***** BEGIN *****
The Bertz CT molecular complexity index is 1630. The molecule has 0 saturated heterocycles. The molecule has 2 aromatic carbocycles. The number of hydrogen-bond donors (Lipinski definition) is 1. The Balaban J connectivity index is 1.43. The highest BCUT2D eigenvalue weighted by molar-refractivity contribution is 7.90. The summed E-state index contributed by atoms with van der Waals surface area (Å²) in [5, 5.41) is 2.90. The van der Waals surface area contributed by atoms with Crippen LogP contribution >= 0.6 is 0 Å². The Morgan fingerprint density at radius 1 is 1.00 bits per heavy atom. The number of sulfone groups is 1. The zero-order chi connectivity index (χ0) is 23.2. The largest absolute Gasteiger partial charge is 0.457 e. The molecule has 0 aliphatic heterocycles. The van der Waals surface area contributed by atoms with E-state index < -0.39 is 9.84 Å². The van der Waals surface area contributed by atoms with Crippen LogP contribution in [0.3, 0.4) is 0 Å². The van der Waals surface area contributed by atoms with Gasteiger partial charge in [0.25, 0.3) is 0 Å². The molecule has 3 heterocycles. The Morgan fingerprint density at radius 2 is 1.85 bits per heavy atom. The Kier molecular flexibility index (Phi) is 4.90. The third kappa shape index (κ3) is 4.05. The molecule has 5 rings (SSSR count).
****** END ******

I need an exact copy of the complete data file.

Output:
The Bertz CT molecular complexity index is 1630. The molecule has 0 saturated heterocycles. The molecule has 2 aromatic carbocycles. The number of hydrogen-bond donors (Lipinski definition) is 1. The Balaban J connectivity index is 1.43. The highest BCUT2D eigenvalue weighted by molar-refractivity contribution is 7.90. The summed E-state index contributed by atoms with van der Waals surface area (Å²) in [5, 5.41) is 2.90. The van der Waals surface area contributed by atoms with Crippen LogP contribution >= 0.6 is 0 Å². The Morgan fingerprint density at radius 1 is 1.00 bits per heavy atom. The number of sulfone groups is 1. The zero-order chi connectivity index (χ0) is 23.2. The largest absolute Gasteiger partial charge is 0.457 e. The molecule has 0 aliphatic heterocycles. The van der Waals surface area contributed by atoms with E-state index < -0.39 is 9.84 Å². The van der Waals surface area contributed by atoms with Crippen LogP contribution in [0.3, 0.4) is 0 Å². The van der Waals surface area contributed by atoms with Gasteiger partial charge in [0.25, 0.3) is 0 Å². The molecule has 3 heterocycles. The Morgan fingerprint density at radius 2 is 1.85 bits per heavy atom. The Kier molecular flexibility index (Phi) is 4.90. The third kappa shape index (κ3) is 4.05. The molecule has 5 rings (SSSR count).